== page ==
As banks across Europe, the U.S. and the Gulf region scrambled to assess their exposure to the Dubai debt crisis, money whooshed out of stocks in a global flight to safety that pushed up of the value of the U.S. dollar and U.S. Treasurys. The blue-chip Dow Jones Industrial Average ($INDU) lost 154.5, or 1.48%, to close at 10,309.9, while the broader S&P 500 ($INX) retreated 19.1, or 1.72%, to finish at 1091.5. The tech-heavy Nasdaq Composite ($COMPX) shed 37.6, or 1.73%, to close at 2138.4.
U.S. markets were closed on Thursday for the Thanksgiving holiday and, as usual, experienced low volume Friday before an early 1 p.m. Eastern close, which likely helped dampen the effects of Thursday's global sell-off.
Dubai, until late Wednesday thought to be a sort of modern-day Shangri La or Timbuktu, raised the specter of looking more like Argentina, the last nation to default on its sovereign debt back in 2001. The city-state, famous for building a palm-shaped island, the world's tallest building, an indoor ski slope and paying Rihanna $500,000 to perform at a New Year's Eve party -- wants a six-month reprieve from repaying a $3.5 billion bond.
European Banks Have the Biggest Exposure
The cost of writing-off Dubai's debt is a tiny fraction of the write-offs from the financial crisis that took $30 trillion off world stock markets in 2008, as DailyFinance's Peter Cohan notes, suggesting that today's sell-off could be an overreaction. That may prove to be the case, considering that U.S. banks own only about 9% of the affected debt, according to the Bank for International Settlements. The biggest creditors are European banks, holding more than 70% of the debt, led by the U.K. with more than 40% exposure.
Howard Penney, managing director of ResearchEdge, a New Haven, Conn., strategy and research firm, doesn't think the Dubai debt crisis will plunge global equity markets to new lows, but he says uncertainty will prevail for some time. More troubling is that this may not be an isolated incident. "The lesson from the financial crisis of 2008 suggests that Dubai World [the state investment vehicle] is probably not the only entity that binged on debt to buy overpriced, rapidly depreciating assets," Penney told clients on Friday.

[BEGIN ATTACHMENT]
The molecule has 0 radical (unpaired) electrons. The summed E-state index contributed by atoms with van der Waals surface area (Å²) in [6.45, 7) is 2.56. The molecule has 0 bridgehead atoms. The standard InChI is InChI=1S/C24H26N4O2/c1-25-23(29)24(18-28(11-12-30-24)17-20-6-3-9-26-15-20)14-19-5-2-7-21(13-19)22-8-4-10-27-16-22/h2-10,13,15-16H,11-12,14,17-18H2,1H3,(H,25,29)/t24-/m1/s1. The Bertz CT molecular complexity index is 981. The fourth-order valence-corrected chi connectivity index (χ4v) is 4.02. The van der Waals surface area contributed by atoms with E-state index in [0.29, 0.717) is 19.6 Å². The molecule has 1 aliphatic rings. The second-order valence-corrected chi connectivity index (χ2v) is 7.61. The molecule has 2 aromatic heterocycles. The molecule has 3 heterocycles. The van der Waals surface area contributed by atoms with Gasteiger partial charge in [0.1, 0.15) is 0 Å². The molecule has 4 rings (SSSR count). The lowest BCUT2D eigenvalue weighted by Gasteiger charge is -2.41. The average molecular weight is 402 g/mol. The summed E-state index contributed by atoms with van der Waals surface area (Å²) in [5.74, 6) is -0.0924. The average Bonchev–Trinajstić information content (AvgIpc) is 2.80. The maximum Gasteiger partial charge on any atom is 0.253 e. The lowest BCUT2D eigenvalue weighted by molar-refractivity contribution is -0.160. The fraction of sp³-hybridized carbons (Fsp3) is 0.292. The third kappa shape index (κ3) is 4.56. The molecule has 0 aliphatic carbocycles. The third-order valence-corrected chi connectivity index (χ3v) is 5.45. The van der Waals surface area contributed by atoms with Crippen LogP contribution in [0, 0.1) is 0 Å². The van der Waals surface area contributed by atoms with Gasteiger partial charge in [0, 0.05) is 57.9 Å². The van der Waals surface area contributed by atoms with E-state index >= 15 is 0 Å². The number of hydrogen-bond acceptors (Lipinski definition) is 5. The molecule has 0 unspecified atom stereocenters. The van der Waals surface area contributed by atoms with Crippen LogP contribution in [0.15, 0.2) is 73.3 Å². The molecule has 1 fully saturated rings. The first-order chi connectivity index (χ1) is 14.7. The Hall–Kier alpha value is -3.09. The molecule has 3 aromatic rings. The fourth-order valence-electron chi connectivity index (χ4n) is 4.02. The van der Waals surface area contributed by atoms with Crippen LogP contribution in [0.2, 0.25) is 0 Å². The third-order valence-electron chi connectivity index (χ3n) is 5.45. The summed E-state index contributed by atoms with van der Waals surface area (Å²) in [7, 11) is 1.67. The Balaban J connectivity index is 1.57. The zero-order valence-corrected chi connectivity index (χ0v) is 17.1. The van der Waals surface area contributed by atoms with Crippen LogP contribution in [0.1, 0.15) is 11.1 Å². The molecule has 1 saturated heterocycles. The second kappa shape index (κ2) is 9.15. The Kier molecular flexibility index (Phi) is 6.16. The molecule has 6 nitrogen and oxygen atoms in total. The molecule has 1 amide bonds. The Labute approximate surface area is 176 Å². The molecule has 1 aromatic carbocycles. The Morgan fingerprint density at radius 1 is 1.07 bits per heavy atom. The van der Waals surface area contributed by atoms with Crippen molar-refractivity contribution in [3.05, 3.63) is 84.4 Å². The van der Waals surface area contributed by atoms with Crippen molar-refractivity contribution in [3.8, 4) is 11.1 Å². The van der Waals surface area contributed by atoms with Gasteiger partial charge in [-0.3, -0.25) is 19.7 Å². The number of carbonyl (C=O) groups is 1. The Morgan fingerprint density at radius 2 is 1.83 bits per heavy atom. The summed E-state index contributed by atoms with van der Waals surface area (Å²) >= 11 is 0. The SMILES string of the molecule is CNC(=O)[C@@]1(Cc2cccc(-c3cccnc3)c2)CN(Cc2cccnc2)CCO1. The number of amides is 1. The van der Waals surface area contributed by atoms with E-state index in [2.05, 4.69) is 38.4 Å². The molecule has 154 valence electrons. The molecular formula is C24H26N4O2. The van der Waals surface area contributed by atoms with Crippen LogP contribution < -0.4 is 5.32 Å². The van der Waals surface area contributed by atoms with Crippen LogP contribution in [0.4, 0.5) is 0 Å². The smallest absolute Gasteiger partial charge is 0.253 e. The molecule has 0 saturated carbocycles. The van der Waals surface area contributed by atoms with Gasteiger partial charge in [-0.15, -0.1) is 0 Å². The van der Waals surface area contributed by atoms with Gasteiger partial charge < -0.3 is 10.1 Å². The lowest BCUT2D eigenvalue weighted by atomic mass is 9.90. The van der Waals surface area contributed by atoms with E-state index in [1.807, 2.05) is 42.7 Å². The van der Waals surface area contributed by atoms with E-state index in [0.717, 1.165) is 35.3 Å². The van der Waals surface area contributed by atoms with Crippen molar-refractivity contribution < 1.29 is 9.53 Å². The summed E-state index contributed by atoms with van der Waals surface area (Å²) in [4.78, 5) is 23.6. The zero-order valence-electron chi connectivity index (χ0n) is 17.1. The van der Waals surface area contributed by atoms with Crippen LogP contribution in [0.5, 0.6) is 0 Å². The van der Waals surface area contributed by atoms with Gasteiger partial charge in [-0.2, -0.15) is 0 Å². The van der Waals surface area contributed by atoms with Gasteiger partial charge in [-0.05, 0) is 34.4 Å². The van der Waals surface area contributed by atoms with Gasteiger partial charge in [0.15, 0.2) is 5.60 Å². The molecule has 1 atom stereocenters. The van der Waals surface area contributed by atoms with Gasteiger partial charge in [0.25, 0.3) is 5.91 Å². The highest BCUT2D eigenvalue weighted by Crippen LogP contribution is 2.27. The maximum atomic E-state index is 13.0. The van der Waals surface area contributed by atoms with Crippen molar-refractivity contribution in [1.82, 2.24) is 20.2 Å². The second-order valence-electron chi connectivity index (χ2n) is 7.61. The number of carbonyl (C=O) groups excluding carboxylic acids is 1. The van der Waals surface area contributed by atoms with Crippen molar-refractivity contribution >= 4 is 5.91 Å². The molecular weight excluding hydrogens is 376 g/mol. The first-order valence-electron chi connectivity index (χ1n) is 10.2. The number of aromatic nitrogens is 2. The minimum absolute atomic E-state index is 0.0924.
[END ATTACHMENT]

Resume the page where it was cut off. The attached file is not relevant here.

More alarming is that a rising dollar could cause money to continue to flow out of stocks in a sort of global short squeeze, writes Dennis Gartman, author of the well-regarded investment newsletter bearing his name. "We fear that this news might be the news that tends to push equities around the world over the edge; that brings on a trend toward global protectionism and that pushes the U.S. dollar materially higher... and perhaps violently so," Gartman wrote Friday.
A Short Squeeze in the Dollar?
As DailyFinance has written, the plunging dollar has been boosting share prices, but Gartman, like Nouriel "Dr. Doom" Roubini, fears it has also fueled all manner of asset bubbles by becoming the currency of choice for the international carry trade. A carry trade is where investors borrow cheap currency (until recently, the yen for more than 15 years) to purchase higher-yielding assets, such as stock, bonds, oil, gold and commodities in general. Profit is made by pocketing the difference. As the dollar rises, borrowers of greenbacks are forced to sell those higher-yielding assets in order to buy outright the dollars they've borrowed.
Gartman's worry is that the short squeeze in the dollar will take some time to burn itself out. "This unwinding process shall not likely be a one-off, one- or two-day circumstance," he says. "The 'carry trade' has been increasing in size for weeks and months, and it will take weeks ... at least ... to unwind. Next week, and perhaps the week after and perhaps the week after that we'll see the late arrivals to the trade being forced from their positions by angry and angrier margin clerks."
If Gartman's assessment is correct, the buck has stopped burning for now, putting the global rally in equities, at the very least, on hold.